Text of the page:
Show Less

Collective Bargaining and Changing Industrial Relations in China.

Lessons from the U.S. and Germany


Siqi Luo

This study focuses on the status and prospects of collective bargaining in China based on lessons learned from the post-war United States and Germany. The author regards collective bargaining as a type of core wage regulation that emerged from production regimes at the factory level and from economic and labor policies of the state. This analysis compares the production regimes and the state-labor-capital relations in China today with the U.S. and German models in order to identify the missing links as well as potential driving forces in the current system of collective contract in China. Finally, the author proposes an ideal model of collective bargaining in China, one that offers solutions to a more just and sustainable trajectory of industrial development and that tailors to the power status of the major actors in industrial relations.


Show Summary Details
Restricted access

Theoretical perspectives: labor relations and socioeconomic transformation in China


Industrial relations have increasingly become an inescapable topic in light of China’s sweeping socioeconomic transformations. This study attempts to examine the statuses and prospects of collective bargaining within China’s changing industrial relations. In order to do so, it is necessary to first overview the existing research and to introduce a theoretical framework that fits to the major questions of this study. In the past, there has been a wealth of remarkable research on socioeconomic transformation, such as the collapse of planned economy and the establishment of the market, and the following changes of industrial relations in China. These scholars have provided on the ground facts and some meaningful insights. Nevertheless, previous studies on general wage policies and the mechanism of collective bargaining remain largely descriptive and rarely provide any clear answers to existing problematic statues of collective bargaining. Thus, this study attempts to offer a systematic analysis by referring to several theories and key concepts. The structure of my thesis is as follows: I first introduce the Regulation Approach, a most relevant theory on capitalism, as the overarching theory of this study. The two principal concepts from this approach - mode of regulation and regime of accumulation - are accordingly applied to respective countries, the United States, Germany, and China. In order to flesh out the ultimate problems of collective bargaining in China, the historical experience of the U.S. and Germany are reviewed. In particular, the key factors that influence the formation and function of collective bargaining, especially in the...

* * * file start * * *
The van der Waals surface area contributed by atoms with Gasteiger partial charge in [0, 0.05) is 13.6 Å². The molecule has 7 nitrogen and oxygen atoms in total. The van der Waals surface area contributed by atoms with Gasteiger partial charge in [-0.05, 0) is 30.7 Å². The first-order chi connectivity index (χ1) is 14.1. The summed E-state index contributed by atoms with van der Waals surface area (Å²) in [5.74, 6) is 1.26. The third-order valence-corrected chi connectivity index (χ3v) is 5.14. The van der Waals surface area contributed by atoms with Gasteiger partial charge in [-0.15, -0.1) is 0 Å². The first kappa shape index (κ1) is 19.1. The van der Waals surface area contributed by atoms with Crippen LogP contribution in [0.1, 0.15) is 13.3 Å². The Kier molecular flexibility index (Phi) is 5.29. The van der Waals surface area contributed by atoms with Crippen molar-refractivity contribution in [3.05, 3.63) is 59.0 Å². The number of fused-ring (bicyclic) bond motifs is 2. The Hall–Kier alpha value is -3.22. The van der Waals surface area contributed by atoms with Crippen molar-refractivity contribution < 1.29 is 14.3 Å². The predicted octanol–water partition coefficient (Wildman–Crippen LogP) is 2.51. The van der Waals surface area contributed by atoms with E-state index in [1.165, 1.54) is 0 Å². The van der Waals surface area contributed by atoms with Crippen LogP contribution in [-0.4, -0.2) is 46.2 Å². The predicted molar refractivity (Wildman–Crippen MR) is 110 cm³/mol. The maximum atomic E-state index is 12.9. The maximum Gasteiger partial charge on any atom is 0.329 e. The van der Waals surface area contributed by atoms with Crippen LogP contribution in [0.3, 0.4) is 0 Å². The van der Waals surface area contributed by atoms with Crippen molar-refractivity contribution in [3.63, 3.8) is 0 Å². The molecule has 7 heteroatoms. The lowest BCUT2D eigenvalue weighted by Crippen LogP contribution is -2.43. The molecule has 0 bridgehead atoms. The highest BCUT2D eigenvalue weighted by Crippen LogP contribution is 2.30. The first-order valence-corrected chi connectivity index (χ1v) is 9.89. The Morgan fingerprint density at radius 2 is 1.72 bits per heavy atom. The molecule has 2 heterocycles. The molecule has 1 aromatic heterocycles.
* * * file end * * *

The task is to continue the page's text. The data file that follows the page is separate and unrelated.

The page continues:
You are not authenticated to view the full text of this chapter or article.

This site requires a subscription or purchase to access the full text of books or journals.

Do you have any questions? Contact us.

Or login to access all content.